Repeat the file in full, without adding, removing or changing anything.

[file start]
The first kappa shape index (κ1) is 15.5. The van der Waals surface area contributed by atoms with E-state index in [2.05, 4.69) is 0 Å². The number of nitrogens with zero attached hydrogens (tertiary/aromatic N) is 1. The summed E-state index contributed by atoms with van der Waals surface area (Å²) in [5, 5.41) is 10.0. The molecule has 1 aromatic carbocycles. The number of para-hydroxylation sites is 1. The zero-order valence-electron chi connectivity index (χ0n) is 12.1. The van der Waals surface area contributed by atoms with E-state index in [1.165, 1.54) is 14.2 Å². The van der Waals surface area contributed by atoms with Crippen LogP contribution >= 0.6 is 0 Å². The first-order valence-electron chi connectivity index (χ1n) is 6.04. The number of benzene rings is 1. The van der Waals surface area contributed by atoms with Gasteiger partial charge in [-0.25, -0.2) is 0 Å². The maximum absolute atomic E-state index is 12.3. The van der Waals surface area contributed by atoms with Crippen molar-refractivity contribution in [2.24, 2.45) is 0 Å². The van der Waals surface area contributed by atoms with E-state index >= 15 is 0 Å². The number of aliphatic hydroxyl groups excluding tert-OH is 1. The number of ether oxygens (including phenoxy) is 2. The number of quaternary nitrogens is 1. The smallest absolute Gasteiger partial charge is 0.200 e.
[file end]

The first kappa shape index (κ1) is 15.5. The van der Waals surface area contributed by atoms with E-state index in [2.05, 4.69) is 0 Å². The number of nitrogens with zero attached hydrogens (tertiary/aromatic N) is 1. The summed E-state index contributed by atoms with van der Waals surface area (Å²) in [5, 5.41) is 10.0. The molecule has 1 aromatic carbocycles. The number of para-hydroxylation sites is 1. The zero-order valence-electron chi connectivity index (χ0n) is 12.1. The van der Waals surface area contributed by atoms with E-state index in [1.165, 1.54) is 14.2 Å². The van der Waals surface area contributed by atoms with Crippen LogP contribution >= 0.6 is 0 Å². The first-order valence-electron chi connectivity index (χ1n) is 6.04. The number of benzene rings is 1. The van der Waals surface area contributed by atoms with Gasteiger partial charge in [-0.25, -0.2) is 0 Å². The maximum absolute atomic E-state index is 12.3. The van der Waals surface area contributed by atoms with Crippen molar-refractivity contribution in [2.24, 2.45) is 0 Å². The van der Waals surface area contributed by atoms with E-state index >= 15 is 0 Å². The number of aliphatic hydroxyl groups excluding tert-OH is 1. The number of ether oxygens (including phenoxy) is 2. The number of quaternary nitrogens is 1. The smallest absolute Gasteiger partial charge is 0.200 e.